Decision"). In reaching its conclusion, the Bankruptcy
Court noted the exclusion of bankruptcy courts from the
statute and rejected the argument that the statute should be
construed broadly based on legislative intent:
The Defendants contend that the legislative history
demonstrates Congressional intent to limit the transfer power
of § 1631, since an early draft of the proposed language
allowed for a transfer between any two courts of the United
States to cure defects in venue as well as jurisdiction; but
"[t]he final version enacted by Congress is more narrow
and permits transfer between any two federal courts, as
defined in 28 U.S.C. § 610 (1986), to cure a defect
in jurisdiction, and eliminates any reference to a transfer
to cure a defect in venue."
IMMC, 2012 WL 523632, *2 (quoting J. Tayon, The
Federal Transfer Statute: 28 U.S.C. § 1631, 29 S.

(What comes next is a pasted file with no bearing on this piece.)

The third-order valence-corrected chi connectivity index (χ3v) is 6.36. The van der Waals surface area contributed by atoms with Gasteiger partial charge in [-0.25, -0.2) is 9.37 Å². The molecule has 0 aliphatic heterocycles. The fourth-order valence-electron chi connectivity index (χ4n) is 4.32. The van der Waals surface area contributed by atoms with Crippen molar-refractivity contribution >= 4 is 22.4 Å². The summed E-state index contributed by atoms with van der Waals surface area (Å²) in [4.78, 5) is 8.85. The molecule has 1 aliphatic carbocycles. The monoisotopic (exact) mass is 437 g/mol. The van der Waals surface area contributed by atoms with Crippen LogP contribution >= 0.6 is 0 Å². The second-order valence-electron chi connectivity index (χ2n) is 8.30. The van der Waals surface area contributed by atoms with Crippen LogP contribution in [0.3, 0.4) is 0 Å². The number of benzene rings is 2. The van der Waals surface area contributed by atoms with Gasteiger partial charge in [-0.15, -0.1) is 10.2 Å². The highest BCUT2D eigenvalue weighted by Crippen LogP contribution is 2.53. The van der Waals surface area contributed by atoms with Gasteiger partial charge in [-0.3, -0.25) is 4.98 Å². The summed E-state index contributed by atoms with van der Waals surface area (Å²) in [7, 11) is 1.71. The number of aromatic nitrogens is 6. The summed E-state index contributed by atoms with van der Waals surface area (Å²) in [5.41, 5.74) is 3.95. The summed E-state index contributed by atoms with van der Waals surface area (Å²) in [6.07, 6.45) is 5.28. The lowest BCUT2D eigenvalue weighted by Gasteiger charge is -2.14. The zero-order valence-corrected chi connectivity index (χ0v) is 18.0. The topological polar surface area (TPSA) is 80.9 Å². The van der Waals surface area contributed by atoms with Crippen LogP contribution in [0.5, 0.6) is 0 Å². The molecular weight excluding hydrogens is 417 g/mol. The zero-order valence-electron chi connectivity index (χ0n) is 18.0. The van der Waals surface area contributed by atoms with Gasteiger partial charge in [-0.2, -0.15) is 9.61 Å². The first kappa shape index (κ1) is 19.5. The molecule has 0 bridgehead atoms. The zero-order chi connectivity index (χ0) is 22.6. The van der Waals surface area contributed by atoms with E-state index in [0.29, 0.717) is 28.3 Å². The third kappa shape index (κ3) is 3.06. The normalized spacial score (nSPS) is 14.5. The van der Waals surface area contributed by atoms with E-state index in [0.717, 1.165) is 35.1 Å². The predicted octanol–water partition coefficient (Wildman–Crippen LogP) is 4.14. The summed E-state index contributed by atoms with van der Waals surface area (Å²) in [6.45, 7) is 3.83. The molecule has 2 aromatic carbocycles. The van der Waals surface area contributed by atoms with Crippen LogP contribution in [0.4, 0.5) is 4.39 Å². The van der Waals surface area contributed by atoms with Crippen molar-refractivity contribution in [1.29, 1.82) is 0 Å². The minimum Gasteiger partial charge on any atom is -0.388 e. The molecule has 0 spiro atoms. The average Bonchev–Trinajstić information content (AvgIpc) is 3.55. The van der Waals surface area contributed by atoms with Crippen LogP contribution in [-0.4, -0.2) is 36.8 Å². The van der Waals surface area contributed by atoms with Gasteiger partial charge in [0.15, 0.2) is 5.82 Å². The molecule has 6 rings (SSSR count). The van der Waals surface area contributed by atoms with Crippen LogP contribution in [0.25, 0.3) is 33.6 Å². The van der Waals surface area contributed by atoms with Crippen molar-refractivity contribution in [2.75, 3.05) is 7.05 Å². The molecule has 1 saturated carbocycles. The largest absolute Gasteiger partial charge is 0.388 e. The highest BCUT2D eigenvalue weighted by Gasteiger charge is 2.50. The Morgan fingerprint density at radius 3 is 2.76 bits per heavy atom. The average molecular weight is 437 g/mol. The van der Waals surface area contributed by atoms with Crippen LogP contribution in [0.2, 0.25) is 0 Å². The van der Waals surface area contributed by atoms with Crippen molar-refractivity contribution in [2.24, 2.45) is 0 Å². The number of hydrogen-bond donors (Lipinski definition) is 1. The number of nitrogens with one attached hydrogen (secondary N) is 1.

Tex. L. Rev. 189, 199 n. 58 (1987) (emphasis in original)).
The Bankruptcy Court found that a review of legislative
history of § 610 likewise demonstrated Congressional
intent to exclude bankruptcy courts from its definition of
The "Historical and Statutory Notes" to 28 U.S.C.
§ 610 advise that Congress amended § 610 in 1978 by
substituting "district courts, and bankruptcy
courts" for the phrase "and district
courts" (the "1978 Amendment"). However,
due to extensions of this provision's effective date, the
1978 Amendment was valid for only a 12-day period (from June
28, 1984 to July 10, 1984) because a 1984 statute provided
that the 1978 Amendment "shall not be effective."
These legislative gymnastics ultimately kept bankruptcy